A couple weeks ago, I was talking with a group of moms when one mentioned she was angry a storeowner had called her daughter pretty.
“We won’t be going back,” she said. “It’s inappropriate.”
I nodded, familiar with the sentiment. It reminded me of a play date back when I’d been a new mom. One of my daughter’s toddler friends had entered wearing an ice blue Elsa gown from Frozen, her whole face aglow as she waltzed into the room, her hands puffing out its bejeweled skirt. I took one look at her and gasped.
“Oh my goodness, don’t you look pretty! Look at that beautiful Elsa dress,” I said with a big smile.
The little girl smiled back. But everyone else in the room was quiet.
And then I remembered. I’m not supposed to call her pretty.
“I mean, uh, you are so creative to choose to wear that dress with those shoes. What a great style you have! You must really love Elsa, huh? She is such a strong and brave girl, just like you!” I’d said.
As I spoke, the tension lifted, and the conversation moved on. And over the years, I got better at complimenting my daughter’s friends. Mostly by never using the word pretty.
I understand why some psychologists and parenting experts argue against using the word pretty. In a world filled with unattainable beauty standards, no one wants their daughter to think her value comes solely from her appearance. It’s a message I agree with, a dream I share. However, I do not agree that erasing the concept of beauty from our home or my children’s self-image is the best way to achieve this dream.
Beauty lives all around us. I see it when I drink in a summer sunset on our town beach, when I walk into my gardens planted thick with hydrangeas and daisies and roses, and most of all, when I look into the three smiling faces of my children.
There is nothing more beautiful than those faces, filled with both innocence and happiness, that doesn’t yet know the harsh judgment adolescence will soon bring. And so I tell my children they are pretty, not because I want them only to value their looks, but because I want to give them the armor they will need to survive in today’s critical world.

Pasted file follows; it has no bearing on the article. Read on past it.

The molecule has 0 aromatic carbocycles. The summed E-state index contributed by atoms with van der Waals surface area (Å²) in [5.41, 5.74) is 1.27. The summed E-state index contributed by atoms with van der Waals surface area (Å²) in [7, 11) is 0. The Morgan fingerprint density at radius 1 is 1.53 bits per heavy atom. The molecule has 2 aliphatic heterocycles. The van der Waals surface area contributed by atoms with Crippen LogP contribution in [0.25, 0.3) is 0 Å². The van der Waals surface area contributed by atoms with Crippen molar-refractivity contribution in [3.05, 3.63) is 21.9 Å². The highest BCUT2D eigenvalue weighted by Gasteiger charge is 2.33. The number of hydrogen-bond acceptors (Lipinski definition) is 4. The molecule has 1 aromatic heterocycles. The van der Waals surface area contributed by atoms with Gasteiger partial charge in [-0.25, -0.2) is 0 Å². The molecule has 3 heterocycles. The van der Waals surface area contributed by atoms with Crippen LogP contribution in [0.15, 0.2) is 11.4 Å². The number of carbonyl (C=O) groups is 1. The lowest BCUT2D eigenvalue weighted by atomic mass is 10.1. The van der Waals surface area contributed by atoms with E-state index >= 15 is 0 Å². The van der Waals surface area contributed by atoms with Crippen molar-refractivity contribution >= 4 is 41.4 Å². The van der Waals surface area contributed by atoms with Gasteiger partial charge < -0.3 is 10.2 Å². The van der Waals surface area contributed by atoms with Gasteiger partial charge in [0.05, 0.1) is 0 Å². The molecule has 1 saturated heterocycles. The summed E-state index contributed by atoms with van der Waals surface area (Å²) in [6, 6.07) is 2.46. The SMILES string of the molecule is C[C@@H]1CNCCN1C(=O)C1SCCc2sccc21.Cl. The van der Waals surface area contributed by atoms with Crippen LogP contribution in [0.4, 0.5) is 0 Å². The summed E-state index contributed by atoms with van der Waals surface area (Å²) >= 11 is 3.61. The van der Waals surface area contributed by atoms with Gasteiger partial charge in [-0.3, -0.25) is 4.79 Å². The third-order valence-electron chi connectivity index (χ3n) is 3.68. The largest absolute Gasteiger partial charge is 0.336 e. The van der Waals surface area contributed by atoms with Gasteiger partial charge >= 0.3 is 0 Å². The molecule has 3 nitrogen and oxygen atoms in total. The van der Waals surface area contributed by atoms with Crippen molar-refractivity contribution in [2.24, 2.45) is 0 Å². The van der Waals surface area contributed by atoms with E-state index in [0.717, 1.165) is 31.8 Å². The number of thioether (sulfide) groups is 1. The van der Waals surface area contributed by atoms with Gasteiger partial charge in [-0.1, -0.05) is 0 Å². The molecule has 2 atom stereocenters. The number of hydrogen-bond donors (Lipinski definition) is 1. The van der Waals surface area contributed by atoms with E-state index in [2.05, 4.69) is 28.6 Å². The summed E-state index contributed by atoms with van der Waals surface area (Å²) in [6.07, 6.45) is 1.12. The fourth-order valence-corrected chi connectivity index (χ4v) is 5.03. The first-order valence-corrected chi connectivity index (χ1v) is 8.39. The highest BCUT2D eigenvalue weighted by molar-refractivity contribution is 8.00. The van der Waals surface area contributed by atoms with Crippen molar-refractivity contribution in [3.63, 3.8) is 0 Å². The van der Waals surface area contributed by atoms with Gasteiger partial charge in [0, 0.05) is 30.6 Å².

I still remember the first time my friends judged me as a preteen at a sleepover. Crammed in a tent filled with girls, I listened as one of them dissected who was pretty and why. It was the first time I realized that not only did beauty matter, but it could come with qualifications. When this girl turned to me and said, I would be pretty if I lost my “baby fat,” I crumbled. For a moment, I doubted my self-worth.
But I came from a family that told me I was pretty, along with smart and hard-working and capable of achieving whatever dreams I worked towards. And so the comment rolled off. But what if no one had ever told me I was perfect just as I was? What if no one had ever given me the confidence needed to survive the harsh judgment of middle school, and the relentless pounding of the media?
Building that confidence today is even harder. In the ’90s, I could go home and escape many of the messages today’s teens can’t turn off – those that live in their social media feeds, filled not only with everyone’s best days but everyone’s filtered best days. Few of the faces and bodies they see are even real. But the message they send is. You are not pretty as you are.
A new survey from the CDC hints at how this message has damaged our girls, with 57% of high school girls reporting they experienced “persistent feelings of sadness or hopelessness” within the past year.
This statistic is heartbreaking and shocking. It should make all parents sit up and take notice, make us run up to our girls and tell them they matter, that the world of Facetune is fantasy, and that they are perfect just as they are, regardless of what their friends brag about online.
My oldest daughter is almost ten. She is on the precipice of middle school. It is only a year and a half away.
To prepare her, I tell her she is pretty. I tell her that pretty lives in the way a girl carries herself, in the light shining in her eyes. And that she will always be pretty, regardless of her weight or hair color or any other physical change that may one day come. I tell her it’s okay if others are pretty too. That we are all prettier when we support each other, and when we recognize the beauty that lives in us all.
No, I am not erasing pretty from my girls’ lexicon. Rather, I’m wrapping them up in as much praise as I can before I send them into a world I cannot control.
Of course, most days, we barely talk about my kids’ looks. It is much more fun to discuss my youngest daughter’s crazy dance moves or that new fact my oldest learned about history as she pores over novels on World War II.
Yet every morning before school, I tell them they look pretty. Because I want them to be proud of who they are inside and out. To have heard they’re pretty so often that no comment or imperfection can make them doubt its truth.
Like one of my daughters did a couple of weeks ago when we were on vacation in Florida. That morning she came out of the bathroom looking tense, her eyes concerned.
“What’s wrong?” I asked, sensing her stress.
“Mom, look at me! I’m covered in freckles!” she said, her voice wavering.
I smiled. “Yes, you are. I love your freckles. They’re so pretty, just like you.”
She stared at me for a moment, unsure. Then she smiled back in agreement.
And let me tell you, at that moment, her eyes shined, her shoulders rolled back, and she was beautiful.